Blown Away

What did you say? Come again? Huh? Ohhhhhhhh, we hate leaf blowers too.

The predictable disruptions of tranquility, harmony, and sanity on Martha’s Vineyard are many. There is that August traffic, that snarl at the post office, making ferry reservations. None of these, however – and none of your other nagging irritants – compares to leaf blowers, the day-in, day-out at all hours of the day roaring and screeching fiendish machines cleaning up after nature.

Most Islanders have a favorite seasonal Island soundtrack. For me, in autumn hunting season, I enjoy listening to the distant sound of the surf or the cry of a red-tailed hawk soaring overhead, and I anticipate the sound of a twig snapping under the foot of an approaching deer. I do, that is, unless every natural sound is drowned out by the drone of a high-rpm, screaming two-cycle engine pushing out a jet of air at approximately 200 miles per hour while strapped to the back of a human herding leaves.

I have no gripe with landscapers. They work hard. A leaf blower is a tool that makes the job of corralling leaves quicker and easier. I just wish it weren’t so maddening.

“Characteristics of Lawn and Garden Equipment Sound: A Community Pilot Study,” published in the Journal of Environmental and Toxicological Studies in November 2017, sheds some light on the root of the problem.

The article said, “Most commercial-grade gas-powered leaf blowers (GLB) used in the United States are powered with inefficient two-stroke engines, housed in lightweight metal that offers little sound insulation, and run at three times the speed of an automobile engine (9,000 rpm) producing a loud, monotonous sound. Many people have described the sound as intolerable.”

The study said that the sound pressure levels at fifty feet, typically between sixty-five and eighty decibels, are upwards of fifteen decibels higher than healthy daytime standards set by the World Health Organization. There is more to it.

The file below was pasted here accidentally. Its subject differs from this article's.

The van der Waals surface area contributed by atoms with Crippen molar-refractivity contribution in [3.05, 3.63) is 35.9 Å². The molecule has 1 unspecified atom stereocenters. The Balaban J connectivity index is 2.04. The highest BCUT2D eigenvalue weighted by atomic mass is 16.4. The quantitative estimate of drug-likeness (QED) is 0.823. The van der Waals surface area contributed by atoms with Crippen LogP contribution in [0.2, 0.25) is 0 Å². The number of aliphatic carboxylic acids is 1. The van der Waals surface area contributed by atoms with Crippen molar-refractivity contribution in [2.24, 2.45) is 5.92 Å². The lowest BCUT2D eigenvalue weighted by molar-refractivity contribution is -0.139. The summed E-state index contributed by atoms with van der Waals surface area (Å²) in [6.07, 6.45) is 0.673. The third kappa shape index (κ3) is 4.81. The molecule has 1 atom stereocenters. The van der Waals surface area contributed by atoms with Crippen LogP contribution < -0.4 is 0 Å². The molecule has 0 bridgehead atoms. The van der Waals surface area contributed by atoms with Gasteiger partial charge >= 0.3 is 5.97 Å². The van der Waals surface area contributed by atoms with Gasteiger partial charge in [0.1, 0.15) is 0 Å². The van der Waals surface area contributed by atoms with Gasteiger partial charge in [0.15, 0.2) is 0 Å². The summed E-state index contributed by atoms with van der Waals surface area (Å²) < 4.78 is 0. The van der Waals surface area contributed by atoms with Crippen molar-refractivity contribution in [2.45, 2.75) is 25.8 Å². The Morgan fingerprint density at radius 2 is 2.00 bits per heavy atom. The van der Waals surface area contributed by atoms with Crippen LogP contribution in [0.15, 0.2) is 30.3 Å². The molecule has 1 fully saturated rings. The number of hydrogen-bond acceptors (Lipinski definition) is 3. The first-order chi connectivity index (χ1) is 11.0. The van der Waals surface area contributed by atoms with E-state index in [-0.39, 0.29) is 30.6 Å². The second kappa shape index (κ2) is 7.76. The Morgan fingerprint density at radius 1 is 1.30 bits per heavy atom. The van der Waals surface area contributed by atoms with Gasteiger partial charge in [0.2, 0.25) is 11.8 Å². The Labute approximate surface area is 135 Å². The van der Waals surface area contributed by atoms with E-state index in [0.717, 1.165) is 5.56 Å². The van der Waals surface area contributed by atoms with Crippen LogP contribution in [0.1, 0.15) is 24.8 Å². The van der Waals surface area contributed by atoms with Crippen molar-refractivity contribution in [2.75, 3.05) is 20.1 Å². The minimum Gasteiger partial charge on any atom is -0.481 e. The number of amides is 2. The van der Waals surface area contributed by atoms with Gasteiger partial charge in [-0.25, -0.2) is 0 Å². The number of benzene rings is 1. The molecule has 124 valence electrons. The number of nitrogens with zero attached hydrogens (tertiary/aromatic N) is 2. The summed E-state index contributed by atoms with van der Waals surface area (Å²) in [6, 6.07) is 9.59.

Researchers found that the sound emitted from gas leaf blowers has low frequency and tonal components, and “the ability of low-frequency sound to travel long distances and penetrate building walls may explain the intolerability of this sound source to people in the community.”

Add to that intolerability this – a general decline in the sanctity of Sunday morning peace and quiet. I heard about a man in Edgartown who began his leaf blowing at 7 a.m., driving his poor neighbor batty.

Amid this decline in neighborly consideration and hand raking, some communities have limited the hours when gas leaf blowers may be used. Others have banned them outright. And it is not just the noise that is fueling action.

The California Air Resources Board, which is charged with reducing air pollution and fighting climate change, said one hour of operation for the best-selling commercial leaf blower “emits smog-forming pollution comparable to driving a 2016 Toyota Camry about 1,100 miles, or approximately the distance from Los Angeles to Denver.”

Noise and air pollution led nineteen California communities, including Carmel and Malibu, to ban gas leaf blowers. Another fifty-nine communities restrict their use. Closer to home, in April, Burlington, Vermont, approved a set of phased-in restrictions that will ban gas leaf blowers by May 2022.

And in Washington, D.C., a city known for hot air and not much action, a ban on gas-powered leaf blowers goes into effect on January 1, 2022.

In an essay in The Atlantic, “Get Off My Lawn,” about the successful D.C. effort by a group of community activists, of which he was a part, writer James Fallows highlights a phenomenon we see on the Vineyard. He says the use of gas-powered leaf blowers in his neighborhood “evolved from a few hours a week during the leafiest stretch of autumn to most days of the week, most weeks of the year, thanks to the advent of the ‘groomed’ look that modern lawn crews are expected to achieve.”

The notion that a lawn should resemble an outdoor carpet, free of any debris, has arrived on the Vineyard. Climate change has only exacerbated the problem. No snow means landscape crews work year-round primping expansive lawns.

On the plus side, leaf blowing is part of a sustainable Island economy. Trees will continue to produce leaves as sure as a Labrador sheds fur. And an influx of new homeowners determined to keep leaves and twigs at bay will provide plenty of work.

One Island company recognizes an opportunity in quieter, green equipment. The Fullers Company of Oak Bluffs, a full-service property management company, claims to be “definitely the first on the Island” to use “fully electric AND solar-powered landscaping equipment.”

Owner Jesse Fuller says that while he still has to fall back on gas-powered equipment when leaves are wet, it’s only “a matter of time” before the best electric equipment is equal in power to gas. As my wife will attest, I can live with leaves and twigs littering our lawn. Why interfere with nature’s palette or spend energy raking that would be better used fishing or hunting?

One afternoon, I sat in a tree stand up-Island on a lovely fall day where for the second day in a row, I was unable to hear anything but the whine of an engine. I chanted: “I hate leaf blowers, I hate leaf blowers.” I was a Buddhist monk in camouflage. The noise stopped.

I heard squirrels rustling in the leaves and birds chirping again.

“Thank you,” I murmured.

Ah, but my reprieve was sadly temporary. The operator refueled and renewed his assault. I resumed my chant: “Om.”